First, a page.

© Marching in solidarity with Uganda's LGBTI community/Wikimedia Commons


Uganda must repeal harshest anti-LGBTQ law criminalising the defence of LGBTQ communities

Despite recent progress at the international level countering discrimination on the basis of sexual orientation and gender identity, Uganda’s anti-LGBTQ law, which includes life imprisonment and the death penalty for homosexuality, also targets civil society organisations and human rights defenders working to promote and protect the rights of LGBTQ persons. ISHR calls on the Ugandan government to repeal this law and immediately respect and comply with its human rights obligations!

On 26 May 2023, Uganda’s president enacted one of the harshest anti-LGBTQ laws. While same-sex relations were already illegal in Uganda, as in 64 countries, the new bill goes much further and includes life imprisonment for a person convicted of the ‘offence of homosexuality’ and even the death penalty for a person convicted of ‘aggravated homosexuality’, including the transmission of HIV through same-sex relations with children and disabled people.

Critically, the bill criminalises human rights defenders promoting and supporting the rights of LGBTQ people as it prohibits ‘aid[ing], abet[ting], counsel[ling] or procur[ing] [of] another person to engage in acts of homosexuality’. It also assesses that ‘any legal entities such as media and non-governmental organisations that “knowingly” promote homosexuality will incur a fine and a potential suspension’. This bill imposes severe restrictions on LGBTQ organisations in Uganda and aims at criminalising and shutting down defenders’ work. ‘Uganda’s actions to enact a bill criminalising people for being who they are and preventing defenders from doing their jobs allows for the systematic violation of many fundamental human rights and prevents defenders from adequately promoting and protecting human rights’, said ISHR’s Tess McEvoy.

Fortunately, progress has been made at the international level to fight discrimination, even though much remains to be done. CEDAW’s recent decision ruled that Sri Lanka violated the rights of an LGBTQ activist by criminalising same-sex intimacy between women and urged Sri Lanka to decriminalise consensual same-sex sexual conduct. However, Uganda’s bill bitterly reminds us of the crackdown on sexual minorities and civil society globally. It also emphasises the fact that while sexual orientation and gender identity (SOGI) are protected under international human rights law, violations often go unaddressed, especially when committed by governments.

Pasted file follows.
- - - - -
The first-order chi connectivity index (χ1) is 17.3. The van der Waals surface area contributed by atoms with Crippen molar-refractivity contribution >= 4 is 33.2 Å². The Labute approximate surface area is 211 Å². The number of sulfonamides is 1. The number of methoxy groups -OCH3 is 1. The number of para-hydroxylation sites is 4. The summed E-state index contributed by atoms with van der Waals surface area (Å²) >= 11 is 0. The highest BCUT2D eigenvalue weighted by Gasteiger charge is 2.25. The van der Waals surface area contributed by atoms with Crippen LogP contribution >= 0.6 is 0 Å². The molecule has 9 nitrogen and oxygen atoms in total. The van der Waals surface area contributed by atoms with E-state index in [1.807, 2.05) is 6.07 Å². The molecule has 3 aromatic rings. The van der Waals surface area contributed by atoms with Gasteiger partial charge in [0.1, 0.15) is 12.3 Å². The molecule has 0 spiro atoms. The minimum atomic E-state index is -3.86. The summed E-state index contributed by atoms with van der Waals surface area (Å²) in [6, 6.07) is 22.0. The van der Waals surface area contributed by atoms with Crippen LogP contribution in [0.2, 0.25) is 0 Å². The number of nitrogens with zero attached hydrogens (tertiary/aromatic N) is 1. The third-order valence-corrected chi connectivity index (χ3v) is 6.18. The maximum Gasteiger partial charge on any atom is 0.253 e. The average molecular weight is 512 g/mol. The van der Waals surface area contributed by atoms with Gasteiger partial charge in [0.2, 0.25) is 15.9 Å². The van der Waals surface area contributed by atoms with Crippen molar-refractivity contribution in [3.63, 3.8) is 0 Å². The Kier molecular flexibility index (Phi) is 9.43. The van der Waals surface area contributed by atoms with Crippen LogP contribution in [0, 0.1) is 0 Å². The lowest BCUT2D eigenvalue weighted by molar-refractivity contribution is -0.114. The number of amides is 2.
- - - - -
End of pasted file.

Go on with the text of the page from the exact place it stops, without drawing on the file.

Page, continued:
Unsurprisingly, the bill is contrary to several international and regional human rights instruments ratified by Uganda. The International Covenant on Civil and Political Rights (ICCPR) demands freedom from torture and other cruel, inhuman or degrading treatment or punishment, freedom of thought and expression, privacy, home and family life as well as equality and non-discrimination; the International Covenant on Economic, Social and Cultural Rights recognises the inherent dignity and the equal and inalienable rights of all, while the African Charter on Human and People’s Rights  puts emphasis on respect for everyone’s life, integrity and dignity. ‘Uganda ratified many international and regional human rights treaties and is bound to respect the inherent dignity, privacy and inalienable rights of all, which it is not doing by enacting this bill. It must immediately repeal this law as well as respect and comply with its human rights obligations’, said Tess McEvoy.

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